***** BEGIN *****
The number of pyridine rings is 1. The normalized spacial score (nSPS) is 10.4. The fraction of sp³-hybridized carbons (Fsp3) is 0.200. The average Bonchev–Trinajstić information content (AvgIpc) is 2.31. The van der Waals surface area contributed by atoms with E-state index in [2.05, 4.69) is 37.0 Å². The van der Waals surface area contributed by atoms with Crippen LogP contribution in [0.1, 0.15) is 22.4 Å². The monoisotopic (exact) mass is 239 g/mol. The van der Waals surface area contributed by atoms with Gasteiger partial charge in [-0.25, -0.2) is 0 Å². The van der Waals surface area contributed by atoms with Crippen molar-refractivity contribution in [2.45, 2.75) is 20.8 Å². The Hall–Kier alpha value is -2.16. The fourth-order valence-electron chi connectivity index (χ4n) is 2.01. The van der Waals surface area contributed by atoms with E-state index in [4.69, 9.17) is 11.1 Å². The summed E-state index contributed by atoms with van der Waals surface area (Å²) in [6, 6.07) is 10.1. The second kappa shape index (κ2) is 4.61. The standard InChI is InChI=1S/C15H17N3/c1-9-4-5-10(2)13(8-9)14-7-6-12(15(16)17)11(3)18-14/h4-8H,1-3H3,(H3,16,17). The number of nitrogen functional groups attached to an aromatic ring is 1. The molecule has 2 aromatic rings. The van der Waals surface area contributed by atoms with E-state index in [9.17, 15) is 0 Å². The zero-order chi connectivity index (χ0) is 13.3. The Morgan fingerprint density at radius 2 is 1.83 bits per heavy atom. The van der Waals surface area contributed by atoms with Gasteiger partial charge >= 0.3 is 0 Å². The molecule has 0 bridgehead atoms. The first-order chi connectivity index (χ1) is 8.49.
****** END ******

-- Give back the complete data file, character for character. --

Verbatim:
The number of pyridine rings is 1. The normalized spacial score (nSPS) is 10.4. The fraction of sp³-hybridized carbons (Fsp3) is 0.200. The average Bonchev–Trinajstić information content (AvgIpc) is 2.31. The van der Waals surface area contributed by atoms with E-state index in [2.05, 4.69) is 37.0 Å². The van der Waals surface area contributed by atoms with Crippen LogP contribution in [0.1, 0.15) is 22.4 Å². The monoisotopic (exact) mass is 239 g/mol. The van der Waals surface area contributed by atoms with Gasteiger partial charge in [-0.25, -0.2) is 0 Å². The van der Waals surface area contributed by atoms with Crippen molar-refractivity contribution in [2.45, 2.75) is 20.8 Å². The Hall–Kier alpha value is -2.16. The fourth-order valence-electron chi connectivity index (χ4n) is 2.01. The van der Waals surface area contributed by atoms with E-state index in [4.69, 9.17) is 11.1 Å². The summed E-state index contributed by atoms with van der Waals surface area (Å²) in [6, 6.07) is 10.1. The second kappa shape index (κ2) is 4.61. The standard InChI is InChI=1S/C15H17N3/c1-9-4-5-10(2)13(8-9)14-7-6-12(15(16)17)11(3)18-14/h4-8H,1-3H3,(H3,16,17). The number of nitrogen functional groups attached to an aromatic ring is 1. The molecule has 2 aromatic rings. The van der Waals surface area contributed by atoms with E-state index in [9.17, 15) is 0 Å². The zero-order chi connectivity index (χ0) is 13.3. The Morgan fingerprint density at radius 2 is 1.83 bits per heavy atom. The van der Waals surface area contributed by atoms with Gasteiger partial charge >= 0.3 is 0 Å². The molecule has 0 bridgehead atoms. The first-order chi connectivity index (χ1) is 8.49.